However, some FSWs are still misinformed about how to contract HIV or STIs. Many believe that they cannot contract HIV or STIs if they take “protective” measures such as checking clients’ genitals, withdrawal for ejaculation, and washing or rinsing their genitals after intercourse (Hanh et al. , 1999; Starink and de Bruin, 2001; Vinh, 2004). A few FSWs are fatalistic about HIV infection, perceiving HIV as a danger that is beyond their control and unavoidable (Vinh, 2004). Risk behaviors

An increasing number of FSWs are also using drugs, including injecting drugs, with some research reporting certain levels of intravenous drug use among FSWs in HCMC (Trang Vu, 2001; Starink and de Bruin, 2001; Vinh, 2004). However, there are no estimates of the prevalence of drug-addicted FSWs or information on whether they turn to sex work to support their drug use or are attracted to drugs while doing sex work. Drug-addicted FSWs often do not care about their own health or health of clients as long as they have access to drugs. These FSWs are more likely to share needles and engage in unprotected sex.

Condom use among FSWs is still low. 35-47% of the respondents reported use of condoms usually or always, 26-50% sometimes, and 2-26% never (cited by Vinh (2001). A survey conducted in HCMC in late 2000 found 42% of FSWs reported condom use with casual clients, 40% with familiar clients and 17% with their husband and partner (Giang, 2001). Insisting on condom use means losing clients. Most FSWs do not use condoms with their husbands or lovers, because unprotected sex is regarded as a symbol of faithfulness and trust in an intimate relationship. STIs Many FSWs have a history of STIs.

One survey reported that approximately 33% to 50% of the respondents have contracted an STI (Vinh, 2004). Other studies reported that a majority of FSWs rely on self-medication by buying medicine directly from pharmacies. Reasons cited for not using public clinics include FSWs feeling ashamed and uncomfortable, poor treatment by health staff, and long waiting times compared to private clinics. These experiences further marginalize FSWs from society and prevent them from seeking appropriate treatment and support (Hanh et al. , 1999; Starink and de Bruin, 2001).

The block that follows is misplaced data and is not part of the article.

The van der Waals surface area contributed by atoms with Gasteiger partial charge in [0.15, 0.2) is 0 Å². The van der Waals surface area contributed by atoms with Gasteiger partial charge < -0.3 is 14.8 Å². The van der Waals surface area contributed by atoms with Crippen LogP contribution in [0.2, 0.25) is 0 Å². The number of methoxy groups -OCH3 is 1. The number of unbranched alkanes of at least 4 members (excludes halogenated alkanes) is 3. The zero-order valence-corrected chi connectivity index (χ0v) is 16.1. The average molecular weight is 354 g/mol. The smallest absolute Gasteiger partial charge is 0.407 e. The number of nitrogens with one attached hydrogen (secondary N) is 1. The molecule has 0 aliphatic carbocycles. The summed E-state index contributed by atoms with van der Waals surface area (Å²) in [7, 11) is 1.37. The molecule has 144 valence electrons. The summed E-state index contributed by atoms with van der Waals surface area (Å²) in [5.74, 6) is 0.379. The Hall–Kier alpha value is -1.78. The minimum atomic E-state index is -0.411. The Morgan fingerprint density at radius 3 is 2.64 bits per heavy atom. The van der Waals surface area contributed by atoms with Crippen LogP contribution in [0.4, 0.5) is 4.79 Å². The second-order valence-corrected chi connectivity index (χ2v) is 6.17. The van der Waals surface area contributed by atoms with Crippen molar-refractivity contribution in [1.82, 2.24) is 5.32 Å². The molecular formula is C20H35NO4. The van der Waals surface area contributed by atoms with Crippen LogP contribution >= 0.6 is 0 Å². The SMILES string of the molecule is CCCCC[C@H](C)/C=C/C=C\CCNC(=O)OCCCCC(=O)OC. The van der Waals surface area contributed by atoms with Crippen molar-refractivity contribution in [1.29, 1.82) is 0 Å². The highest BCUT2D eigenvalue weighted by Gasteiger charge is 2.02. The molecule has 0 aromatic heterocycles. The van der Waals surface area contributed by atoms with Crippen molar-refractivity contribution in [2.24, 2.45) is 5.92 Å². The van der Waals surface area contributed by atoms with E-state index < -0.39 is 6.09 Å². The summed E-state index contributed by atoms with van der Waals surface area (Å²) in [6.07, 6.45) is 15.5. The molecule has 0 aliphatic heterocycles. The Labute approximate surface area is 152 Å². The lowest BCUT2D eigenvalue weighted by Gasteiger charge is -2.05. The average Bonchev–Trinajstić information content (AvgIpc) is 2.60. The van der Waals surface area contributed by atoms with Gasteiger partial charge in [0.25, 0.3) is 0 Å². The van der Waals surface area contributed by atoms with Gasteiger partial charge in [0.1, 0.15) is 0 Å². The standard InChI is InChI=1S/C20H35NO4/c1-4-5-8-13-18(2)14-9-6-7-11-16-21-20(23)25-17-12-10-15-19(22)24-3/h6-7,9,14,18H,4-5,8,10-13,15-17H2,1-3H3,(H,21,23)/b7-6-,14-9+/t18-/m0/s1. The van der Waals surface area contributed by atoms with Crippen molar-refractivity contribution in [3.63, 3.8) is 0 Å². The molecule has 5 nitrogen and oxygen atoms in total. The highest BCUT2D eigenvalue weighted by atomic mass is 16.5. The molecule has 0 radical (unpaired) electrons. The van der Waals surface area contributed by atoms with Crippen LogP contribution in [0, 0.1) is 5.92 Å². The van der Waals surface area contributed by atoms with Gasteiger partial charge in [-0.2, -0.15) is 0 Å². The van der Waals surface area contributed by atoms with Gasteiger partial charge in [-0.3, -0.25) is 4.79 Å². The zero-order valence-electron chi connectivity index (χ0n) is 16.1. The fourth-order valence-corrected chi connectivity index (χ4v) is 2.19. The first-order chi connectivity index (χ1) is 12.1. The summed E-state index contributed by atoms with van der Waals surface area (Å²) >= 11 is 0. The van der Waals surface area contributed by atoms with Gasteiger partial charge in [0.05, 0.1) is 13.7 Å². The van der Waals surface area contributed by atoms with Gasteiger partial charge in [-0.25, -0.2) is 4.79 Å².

Impact of “social evil” eradication campaigns FSWs are extremely vulnerable because they are categorized as ‘social evils’ by the Vietnamese government. To cope with “social evils” eradication campaigns, FSWs have become very mobile ??? direct FSWs use motorbikes or bicycles to solicit clients and cruise around the streets whereas indirect FSWs switch between entertainment services. Given the current policy that condemns people associated with the sex industry, FSWs seldom carry condoms for fear that condoms could be considered evidence of doing sex work.

Furthermore, many direct FSWs do not use make-up and dress modestly so that they will not be targeted by police. Agreements between entertainment places and some local policemen are also established. Informants from the police will notify establishments prior to inspection. Generally, local police know most FSWs working in their area and have transactional sex with FSWs. However, during social evils campaigns, police must arrest some FSWs, especially those without an identity card, for reporting purposes (Vinh, 2004). There are certain places in HCMC where two or three districts merge.

Given this system of district borders and the fact that police work in specific districts, it is common for FSWs simply to run across the road to avoid police arrest (Starink and de Bruin, 2001). National HIV/AIDS education programs Outreach and peer education for FSWs were introduced in HCMC in 1992, providing HIV/AIDS information, condoms and STIs treatment (Vinh, 2004). Starink and de Bruin (2001) report that most FSWs rarely attend health education programs or visit support centres as they were too busy or due to conflict with working hours.

Initially, peer educators have proven to be effective in communicating behaviour change messages (Elmer, 2001). However, as former FSWs, peer educators have difficulties in reaching indirect FSWs as permission of the business managers and owners is necessary to make contact. It is easier to reach direct FSWs (Starink and de Bruin, 2001). Research also shows that some peer educators are from the Women’s Union and other government agencies, and may be considered ineffective due to their moralistic approach and dissemination, and they are thus not warmly received by distrustful FSWs.

REFERENCES Elmer, Laurel (2001). HIV/AIDS Intervention Data on Commercial Sex Workers in Vietnam. Hanoi: National AIDS Standing Bureau. Giang, Le Truong (2001). Facing AIDS in Ten Years 1990 ??? 2000 ??? Annual Report. Ho Chi Minh City AIDS Committee. Hanh Le Thi; Marise St Pierre, Trang, Nguyen Nguyen Nhu (1999). Preliminary Results of Sex Workers Research. Vietnam: CARE International and CARAM Asia. Hong, Khuat Thu (1997). Study of Sexuality in Vietnam: The Known and Unknown Issues. Institute of Sociology in cooperation with the Population Council, Hanoi.